Mr. Girkin has built his Telegram audience to more than 430,000 followers from around 15,000 before the war, according to Telemetrio, an analytics service for Telegram channels. He is a former reserve officer of Russia’s Federal Security Service with monarchist and imperialist views, and a leader of a Russian nationalist organization called Novorossiya Movement, or New Russia Movement, that advocated for Russia’s expansion in Donbas and other areas uniting what he refers to as Russian people, according to Mihai Varga, a lecturer and researcher at the Institute for East-European Studies at Freie Universität Berlin, where he studies right-wing movements.

Igor Girkin, center, a Russian far-right nationalist, has criticized the Russian military for indiscriminate civilian attacks in Ukraine.



Photo:

Dmitry Lovetsky/Associated Press

Mr. Girkin has also condemned the Russian military for indiscriminate civilian attacks in Ukraine.

The pro-war voices provide valuable information on the war’s progress for Western analysts.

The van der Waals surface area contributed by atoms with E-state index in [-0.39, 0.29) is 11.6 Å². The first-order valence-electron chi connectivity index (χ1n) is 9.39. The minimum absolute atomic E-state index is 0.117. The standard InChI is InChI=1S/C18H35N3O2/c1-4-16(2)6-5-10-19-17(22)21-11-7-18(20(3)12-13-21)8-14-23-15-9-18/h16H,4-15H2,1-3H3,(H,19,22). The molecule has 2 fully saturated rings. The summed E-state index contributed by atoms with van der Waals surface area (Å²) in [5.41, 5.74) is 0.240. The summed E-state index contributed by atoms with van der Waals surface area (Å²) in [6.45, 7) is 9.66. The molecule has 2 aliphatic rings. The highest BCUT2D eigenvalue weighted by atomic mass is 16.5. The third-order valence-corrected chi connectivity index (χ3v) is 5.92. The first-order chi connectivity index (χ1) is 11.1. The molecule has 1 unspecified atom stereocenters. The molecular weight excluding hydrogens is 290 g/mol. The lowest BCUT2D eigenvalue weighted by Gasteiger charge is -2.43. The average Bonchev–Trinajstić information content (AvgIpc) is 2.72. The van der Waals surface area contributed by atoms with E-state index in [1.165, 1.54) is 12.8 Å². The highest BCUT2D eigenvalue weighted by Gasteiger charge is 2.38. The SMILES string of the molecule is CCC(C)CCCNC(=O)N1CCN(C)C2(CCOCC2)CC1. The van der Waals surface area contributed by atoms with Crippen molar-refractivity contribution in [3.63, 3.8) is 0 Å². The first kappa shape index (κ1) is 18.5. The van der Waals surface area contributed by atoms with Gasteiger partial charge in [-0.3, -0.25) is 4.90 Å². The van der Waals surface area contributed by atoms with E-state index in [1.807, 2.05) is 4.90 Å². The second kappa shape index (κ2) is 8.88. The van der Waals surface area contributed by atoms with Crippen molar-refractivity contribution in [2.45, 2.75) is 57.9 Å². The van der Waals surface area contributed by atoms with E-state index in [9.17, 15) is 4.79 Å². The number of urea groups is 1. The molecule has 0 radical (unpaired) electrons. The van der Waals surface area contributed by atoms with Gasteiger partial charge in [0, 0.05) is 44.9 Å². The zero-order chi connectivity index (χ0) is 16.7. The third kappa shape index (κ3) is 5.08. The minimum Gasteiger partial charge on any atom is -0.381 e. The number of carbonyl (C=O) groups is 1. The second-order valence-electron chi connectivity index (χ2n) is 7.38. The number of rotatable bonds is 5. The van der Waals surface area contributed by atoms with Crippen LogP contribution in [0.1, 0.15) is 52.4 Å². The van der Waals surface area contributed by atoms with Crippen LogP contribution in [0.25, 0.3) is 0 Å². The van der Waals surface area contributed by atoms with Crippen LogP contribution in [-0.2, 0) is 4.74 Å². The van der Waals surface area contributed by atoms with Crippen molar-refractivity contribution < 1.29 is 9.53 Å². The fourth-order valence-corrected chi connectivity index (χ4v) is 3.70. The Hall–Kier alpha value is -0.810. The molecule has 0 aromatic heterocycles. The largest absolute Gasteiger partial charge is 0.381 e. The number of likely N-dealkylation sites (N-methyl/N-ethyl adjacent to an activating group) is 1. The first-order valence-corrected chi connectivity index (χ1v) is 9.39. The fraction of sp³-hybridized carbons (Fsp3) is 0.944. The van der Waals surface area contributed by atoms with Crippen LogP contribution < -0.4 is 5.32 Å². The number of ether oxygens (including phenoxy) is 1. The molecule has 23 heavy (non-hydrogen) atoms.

“We monitor them not only because they provide a different perspective than what we see from the Russian Defense Ministry. They also provide us with on-the-ground footage,” said Kateryna Stepanenko, a Russia researcher at the Washington, D.C.-based Institute for the Study of War, a research organization. Sometimes “reading Girkin feels like I’m reading my own assessments,” she added.

The military bloggers also serve as a voice for fighters on the front who might feel that their commanders aren’t responsive to their needs, said Frederick W. Kagan, director of the Critical Threats Project at the American Enterprise Institute, a conservative think tank.

Telegram blog Rybar posted a letter on Aug. 15 that it said came from a Russian soldier fighting in Ukraine, who complained about the lack of modern equipment. The soldier wrote that most units have old armored vehicles that are of poor quality and break down.

The only criticism the Russian government appears to tolerate comes from the band of pro-war bloggers, analysts say. So far Mr. Girkin and other military bloggers haven’t been censored, despite a new law that bans discrediting the Russian armed forces. Mr. Putin’s government has opened thousands of criminal cases against critics of the war.

Write to Yuliya Chernova at [email protected]